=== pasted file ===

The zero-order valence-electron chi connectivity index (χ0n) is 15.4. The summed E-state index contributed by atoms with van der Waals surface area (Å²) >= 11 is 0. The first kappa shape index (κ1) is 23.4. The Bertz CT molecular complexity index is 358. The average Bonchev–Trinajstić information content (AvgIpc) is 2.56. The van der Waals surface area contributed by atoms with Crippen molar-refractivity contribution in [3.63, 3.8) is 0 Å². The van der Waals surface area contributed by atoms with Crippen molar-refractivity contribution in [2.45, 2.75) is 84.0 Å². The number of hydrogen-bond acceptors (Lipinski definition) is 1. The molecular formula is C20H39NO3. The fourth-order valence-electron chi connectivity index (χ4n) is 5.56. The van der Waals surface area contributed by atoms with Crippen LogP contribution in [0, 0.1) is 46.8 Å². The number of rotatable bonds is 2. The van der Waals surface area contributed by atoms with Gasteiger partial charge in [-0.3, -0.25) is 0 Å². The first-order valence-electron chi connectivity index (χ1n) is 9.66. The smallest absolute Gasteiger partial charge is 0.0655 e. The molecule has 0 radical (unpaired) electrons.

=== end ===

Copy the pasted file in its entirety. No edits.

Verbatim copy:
The zero-order valence-electron chi connectivity index (χ0n) is 15.4. The summed E-state index contributed by atoms with van der Waals surface area (Å²) >= 11 is 0. The first kappa shape index (κ1) is 23.4. The Bertz CT molecular complexity index is 358. The average Bonchev–Trinajstić information content (AvgIpc) is 2.56. The van der Waals surface area contributed by atoms with Crippen molar-refractivity contribution in [3.63, 3.8) is 0 Å². The van der Waals surface area contributed by atoms with Crippen molar-refractivity contribution in [2.45, 2.75) is 84.0 Å². The number of hydrogen-bond acceptors (Lipinski definition) is 1. The molecular formula is C20H39NO3. The fourth-order valence-electron chi connectivity index (χ4n) is 5.56. The van der Waals surface area contributed by atoms with Crippen LogP contribution in [0, 0.1) is 46.8 Å². The number of rotatable bonds is 2. The van der Waals surface area contributed by atoms with Gasteiger partial charge in [-0.3, -0.25) is 0 Å². The first-order valence-electron chi connectivity index (χ1n) is 9.66. The smallest absolute Gasteiger partial charge is 0.0655 e. The molecule has 0 radical (unpaired) electrons.